10 ways to spot phishing attacks on your practice

July 24, 2018

Phishing is big business - don't take the bait.

In the last year, phishing attacks have seen a meteoric rise as attackers continue to refine tactics and share successful types of attacks.

In particular, they’ve taken advantage of the malware-as-a-service offerings on the dark web in order to increase the efficiency and volume of attacks. In fact, 91 percent of cyberattacks and their resulting data breaches now begin with what’s known as a spear phishing email message. As a result, dental offices should take the time to learn to recognize phishing to protect critical data.

Related article: Why cybersecurity is critical for dental practices

We often associate phishing with cybercrimes that relate to online banking: crooks send an email luring you to a website that’s a visual clone of your bank’s login page, where you enter your credentials into a phony form and drop them right into the criminals’ laps.

But phishing covers more than just fake banking sites and links to life-enhancing pills or package deliveries: it’s really just about dangling bait in front of you and waiting for you to swallow it, providing them with useful and valuable information.

Phishing campaigns are generally more successful when they use contextually relevant lures, and between 2013 and 2015, phishing attack trends followed consistent and predictable patterns. During each of these three years, phishing attacks tended to increase from month to month before finally surging in the fourth quarter of each year, during the holiday seasons.

However, this wasn’t the case in 2016. Instead of peaking at the end of the year, phishing attacks crested in the middle of the year, with localized spikes in attacks that took advantage of regionally specific events or periods of fear and anxiety. For example, uncertainty around the United Kingdom Brexit vote was exploited to target government departments in May and June 2016. In the United States, tax return season saw IRS-themed attacks increase by 400 percent over previous years.

As mentioned, phishing covers more than just fake banking emails and package delivery alerts; it’s about convincing you to provide something valuable to the attackers. And what started off as simply “phishing” has now developed into three branches of attacks: the classics, mass phishing and spear phishing, and the recently emerging trend of the Business Email Compromise tactic acting as a subset of spear phishing.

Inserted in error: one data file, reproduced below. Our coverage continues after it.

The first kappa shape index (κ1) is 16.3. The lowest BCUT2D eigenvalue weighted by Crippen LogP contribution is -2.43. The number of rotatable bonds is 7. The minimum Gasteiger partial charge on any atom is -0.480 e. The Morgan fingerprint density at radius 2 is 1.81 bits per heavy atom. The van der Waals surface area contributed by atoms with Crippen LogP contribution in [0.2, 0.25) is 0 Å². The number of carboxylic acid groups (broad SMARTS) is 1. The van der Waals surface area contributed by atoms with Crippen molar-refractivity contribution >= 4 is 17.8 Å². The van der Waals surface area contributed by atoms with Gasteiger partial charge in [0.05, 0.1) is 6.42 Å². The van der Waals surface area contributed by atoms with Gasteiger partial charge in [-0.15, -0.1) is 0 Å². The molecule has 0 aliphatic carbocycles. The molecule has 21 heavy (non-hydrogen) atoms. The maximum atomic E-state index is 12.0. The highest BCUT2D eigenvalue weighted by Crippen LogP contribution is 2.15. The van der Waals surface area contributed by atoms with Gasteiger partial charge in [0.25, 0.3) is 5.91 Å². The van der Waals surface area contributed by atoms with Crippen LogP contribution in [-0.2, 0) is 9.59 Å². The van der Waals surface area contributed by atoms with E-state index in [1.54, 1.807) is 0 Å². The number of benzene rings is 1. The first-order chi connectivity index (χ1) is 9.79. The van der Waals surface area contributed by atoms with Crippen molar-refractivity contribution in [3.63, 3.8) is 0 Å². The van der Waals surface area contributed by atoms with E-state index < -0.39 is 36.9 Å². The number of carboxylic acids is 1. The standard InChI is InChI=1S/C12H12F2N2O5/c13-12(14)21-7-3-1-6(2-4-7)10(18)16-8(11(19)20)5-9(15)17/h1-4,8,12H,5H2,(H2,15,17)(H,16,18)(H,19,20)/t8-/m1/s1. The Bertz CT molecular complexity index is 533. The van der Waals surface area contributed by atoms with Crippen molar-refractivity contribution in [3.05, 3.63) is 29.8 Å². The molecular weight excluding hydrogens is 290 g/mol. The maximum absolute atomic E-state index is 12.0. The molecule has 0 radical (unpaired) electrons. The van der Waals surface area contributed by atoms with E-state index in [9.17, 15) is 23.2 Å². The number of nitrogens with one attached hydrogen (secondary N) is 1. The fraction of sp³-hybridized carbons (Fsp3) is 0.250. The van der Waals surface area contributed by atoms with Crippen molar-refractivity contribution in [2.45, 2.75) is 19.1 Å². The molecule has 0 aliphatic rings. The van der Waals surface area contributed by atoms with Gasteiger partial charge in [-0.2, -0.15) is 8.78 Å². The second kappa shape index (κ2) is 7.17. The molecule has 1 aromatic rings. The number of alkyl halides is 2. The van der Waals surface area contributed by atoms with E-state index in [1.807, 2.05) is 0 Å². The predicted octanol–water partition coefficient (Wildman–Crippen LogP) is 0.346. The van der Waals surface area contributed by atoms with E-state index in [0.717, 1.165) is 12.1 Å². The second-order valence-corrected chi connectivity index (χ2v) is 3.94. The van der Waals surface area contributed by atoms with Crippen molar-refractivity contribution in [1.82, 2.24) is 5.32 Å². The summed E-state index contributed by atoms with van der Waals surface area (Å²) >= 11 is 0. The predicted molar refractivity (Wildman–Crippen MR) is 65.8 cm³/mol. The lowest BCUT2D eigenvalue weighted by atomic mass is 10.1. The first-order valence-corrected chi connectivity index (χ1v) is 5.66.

Related article: 6 myths about data encryption

Mass phishing

These attacks are largely opportunistic, taking advantage of a company’s brand name to try and lure the brand’s customers to spoofed sites where they’re tricked into parting with credit card information, login credentials and other personal information that will be later resold for financial gain.

  • Targets the assets of individuals

  • Typically consumers of a brand’s products or services

  • Impersonal batch and blast

  • Focused on stealing personal data, such as login credentials

Up next: How to spot phishing attacks

 

Spear phishing

The other kind of threat is of the spear phishing variety, where emails impersonating a specific sender or trusted source are sent to targeted individuals within organizations to try to get them to take certain actions, like sending money to spurious accounts.

  • Targets the assets of a specific organization

  • Typically an individual or specific group in an organization

  • Spoofed (look-a-like) email addresses to aid conversion

  • Impersonates trusted sources and senior executives

10 tell-tale signs of phishing

The “tells” you can look for to help suss out potential scams are:

Related article: Are you vulnerable to exploits?

  • It just doesn’t look right. Is there something a little off with a particular email message? Does it seem too good to be true? Trust your instincts.

  • Generic salutations. Instead of directly addressing you, phishing emails often use generic names like “Dear Customer.” This use of impersonal salutations saves the cybercriminals time.

  • Links to official-looking sites asking you to enter sensitive data. These spoofed sites are often very convincing, so be aware of what personal information or confidential data you’re being asked to reveal.

  • Unexpected emails that use specific information about you. Information like job title, previous employment or personal interests can be gleaned from social networking sites like LinkedIn and is used to make a phishing email convincing.

  • Unnerving wording. Thieves often use unnerving wording (such as saying your account has been breached) to trick you into moving fast without thinking and in doing so, revealing information you ordinarily would not.

  • Poor grammar or spelling. This is often a dead giveaway. Unusual syntax is also a sign that something is wrong.

  • Sense of urgency. “If you don’t respond within 48 hours, your account will be closed.” By creating a sense of urgency, the thieves hope you’ll make a mistake.

  • “You’ve won the grand prize!” These phishing emails are common, but easy to spot. A similar, trickier variation asks you to complete a survey (thus giving up your personal information) in return for a prize.

  • “Verify your account.” These messages spoof real emails asking you to verify your account. Always look for signs of phishing and always question why you’re being asked to verify - there’s a good chance it’s a scam.

  • Cybersquatting. Often, cybercriminals will purchase and “squat” on website names that are similar to official websites in the hopes that users go to the wrong site (e.g., google.com vs. g00gle.com). Always take a moment to check out the URL before entering your personal information.